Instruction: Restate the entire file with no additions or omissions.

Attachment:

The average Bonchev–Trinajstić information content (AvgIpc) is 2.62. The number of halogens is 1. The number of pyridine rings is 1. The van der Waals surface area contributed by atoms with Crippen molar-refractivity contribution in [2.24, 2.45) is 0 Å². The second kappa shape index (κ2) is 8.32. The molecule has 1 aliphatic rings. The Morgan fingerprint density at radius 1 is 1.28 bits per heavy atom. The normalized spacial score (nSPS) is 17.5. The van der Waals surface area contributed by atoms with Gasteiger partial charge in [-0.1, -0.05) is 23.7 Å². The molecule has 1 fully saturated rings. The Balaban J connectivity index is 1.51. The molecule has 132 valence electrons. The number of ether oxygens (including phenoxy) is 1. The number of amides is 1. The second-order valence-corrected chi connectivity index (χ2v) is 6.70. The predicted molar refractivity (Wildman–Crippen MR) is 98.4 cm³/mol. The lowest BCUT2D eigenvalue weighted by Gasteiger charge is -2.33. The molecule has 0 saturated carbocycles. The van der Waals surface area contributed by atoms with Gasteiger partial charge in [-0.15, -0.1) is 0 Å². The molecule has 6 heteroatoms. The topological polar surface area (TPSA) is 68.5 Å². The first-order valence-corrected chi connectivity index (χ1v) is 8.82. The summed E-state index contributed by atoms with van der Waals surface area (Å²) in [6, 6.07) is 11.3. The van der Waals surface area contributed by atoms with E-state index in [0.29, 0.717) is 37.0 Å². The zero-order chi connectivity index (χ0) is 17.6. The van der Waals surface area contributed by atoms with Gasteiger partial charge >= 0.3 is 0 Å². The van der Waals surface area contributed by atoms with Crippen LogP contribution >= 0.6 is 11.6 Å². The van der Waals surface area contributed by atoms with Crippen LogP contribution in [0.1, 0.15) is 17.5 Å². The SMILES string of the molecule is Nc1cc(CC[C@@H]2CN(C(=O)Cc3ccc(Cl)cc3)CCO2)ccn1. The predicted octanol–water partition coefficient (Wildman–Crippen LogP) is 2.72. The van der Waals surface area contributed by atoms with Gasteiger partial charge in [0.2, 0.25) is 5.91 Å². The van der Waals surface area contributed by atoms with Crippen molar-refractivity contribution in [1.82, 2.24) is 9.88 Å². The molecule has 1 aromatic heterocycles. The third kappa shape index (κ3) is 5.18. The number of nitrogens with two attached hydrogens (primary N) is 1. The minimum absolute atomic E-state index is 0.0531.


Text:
The average Bonchev–Trinajstić information content (AvgIpc) is 2.62. The number of halogens is 1. The number of pyridine rings is 1. The van der Waals surface area contributed by atoms with Crippen molar-refractivity contribution in [2.24, 2.45) is 0 Å². The second kappa shape index (κ2) is 8.32. The molecule has 1 aliphatic rings. The Morgan fingerprint density at radius 1 is 1.28 bits per heavy atom. The normalized spacial score (nSPS) is 17.5. The van der Waals surface area contributed by atoms with Gasteiger partial charge in [-0.1, -0.05) is 23.7 Å². The molecule has 1 fully saturated rings. The Balaban J connectivity index is 1.51. The molecule has 132 valence electrons. The number of ether oxygens (including phenoxy) is 1. The number of amides is 1. The second-order valence-corrected chi connectivity index (χ2v) is 6.70. The predicted molar refractivity (Wildman–Crippen MR) is 98.4 cm³/mol. The lowest BCUT2D eigenvalue weighted by Gasteiger charge is -2.33. The molecule has 0 saturated carbocycles. The van der Waals surface area contributed by atoms with Gasteiger partial charge in [-0.15, -0.1) is 0 Å². The molecule has 6 heteroatoms. The topological polar surface area (TPSA) is 68.5 Å². The first-order valence-corrected chi connectivity index (χ1v) is 8.82. The summed E-state index contributed by atoms with van der Waals surface area (Å²) in [6, 6.07) is 11.3. The van der Waals surface area contributed by atoms with E-state index in [0.29, 0.717) is 37.0 Å². The zero-order chi connectivity index (χ0) is 17.6. The van der Waals surface area contributed by atoms with Gasteiger partial charge >= 0.3 is 0 Å². The van der Waals surface area contributed by atoms with Crippen LogP contribution >= 0.6 is 11.6 Å². The van der Waals surface area contributed by atoms with Crippen LogP contribution in [0.1, 0.15) is 17.5 Å². The SMILES string of the molecule is Nc1cc(CC[C@@H]2CN(C(=O)Cc3ccc(Cl)cc3)CCO2)ccn1. The predicted octanol–water partition coefficient (Wildman–Crippen LogP) is 2.72. The van der Waals surface area contributed by atoms with Gasteiger partial charge in [0.2, 0.25) is 5.91 Å². The van der Waals surface area contributed by atoms with Crippen molar-refractivity contribution in [1.82, 2.24) is 9.88 Å². The molecule has 1 aromatic heterocycles. The third kappa shape index (κ3) is 5.18. The number of nitrogens with two attached hydrogens (primary N) is 1. The minimum absolute atomic E-state index is 0.0531.